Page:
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As you look to take control of your health care and spending habits, you should get acquainted with the concept of "shopping around" for health care services.  This can be done by doing cost comparisons, understanding the differences in quality of service and using a personal cost-benefit equation to determine when the expense is worthwhile.

Most of us spend time comparison shopping for new electronics or cars, but find the concept of shopping around for health care strange.  However, as health care costs continue to grow, we are seeing the need to control our own health care costs, and taking increased responsibility for health care spending decisions in an effective strategy to manage costs.

The consumer-driven health care (CDHC) trend is a step in the right direction.  Not only does it empower you to make the right choices for personal well-being, but it also sets the system up to work more efficiently by encouraging that kind of decision-making at every level.  Basically, it puts the incentives in the right places for individuals, providers and employers to take responsibility for the elements they can control.  This new reality gives you a reason to keep costs down by avoiding unnecessary care, staying healthy and participating in disease management programs.  Most importantly, it encourages you to comparison shop - not just for quality, value and service, but for price, by negotiating lower fees with physicians or insisting on generic prescriptions.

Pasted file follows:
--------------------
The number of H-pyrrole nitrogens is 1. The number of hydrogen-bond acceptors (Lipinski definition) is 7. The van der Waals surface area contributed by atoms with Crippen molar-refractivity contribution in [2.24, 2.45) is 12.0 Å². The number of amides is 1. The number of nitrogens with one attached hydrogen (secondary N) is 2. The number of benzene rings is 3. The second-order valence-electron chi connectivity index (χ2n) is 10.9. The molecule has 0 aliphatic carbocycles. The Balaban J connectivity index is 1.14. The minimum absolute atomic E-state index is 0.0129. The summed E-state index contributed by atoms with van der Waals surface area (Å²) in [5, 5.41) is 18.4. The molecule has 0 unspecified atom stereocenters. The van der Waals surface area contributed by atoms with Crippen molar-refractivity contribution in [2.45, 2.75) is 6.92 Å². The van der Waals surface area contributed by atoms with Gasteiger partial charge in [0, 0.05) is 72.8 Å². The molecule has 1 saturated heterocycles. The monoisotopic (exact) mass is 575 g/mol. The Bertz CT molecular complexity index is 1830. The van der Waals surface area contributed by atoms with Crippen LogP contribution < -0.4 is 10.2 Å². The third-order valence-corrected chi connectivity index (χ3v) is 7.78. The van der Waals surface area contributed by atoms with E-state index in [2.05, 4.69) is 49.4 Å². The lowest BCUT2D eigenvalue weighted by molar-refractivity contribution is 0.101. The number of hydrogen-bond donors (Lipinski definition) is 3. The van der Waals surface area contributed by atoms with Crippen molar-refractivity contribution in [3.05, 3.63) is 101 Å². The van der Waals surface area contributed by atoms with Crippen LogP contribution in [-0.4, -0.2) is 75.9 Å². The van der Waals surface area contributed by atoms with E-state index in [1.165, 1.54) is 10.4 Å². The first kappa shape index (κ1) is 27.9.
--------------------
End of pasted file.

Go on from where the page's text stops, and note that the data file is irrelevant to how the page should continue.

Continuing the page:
All this shopping around encourages healthy competition at all levels of the health care food chain, and that kind of competition leads to the development of tools to further help consumers.  For example, innovations such as call-in health advice (where an on-call nurse evaluates symptoms) help patients determine whether to rush to the doctor or wait a few more days.  Also, third-party providers are now offering databases of health information designed to help patients find and compare doctors and hospitals.  This type of information puts power into your hands and forces health care providers to compete for business.

On the individual level, you can save a lot of money by asking questions and searching for the most economic option that doesn't sacrifice value.  Examples may include:

• Asking about cost for treatments and procedures
• Asking about alternative treatments
• Requesting generic drugs instead of brand name
• Calling around to find the lowest cost procedures, treatments and medications
• Searching online resources for quality and price comparisons

Consumer-driven health care is an influential movement because it has the power to change the face of health care, starting with you.  If you spend less, your employer will spend less, and the reduction cost of health care will spread.  Comparison shopping may not be the whole answer to today's health care dilemmas, but it is certainly a move in the right direction.


This information is provided by The Bramlett Agency is to be used for informational purposes only and is not intended to replace the advice of an insurance professional.
Posted 9:03 AM  View Comments

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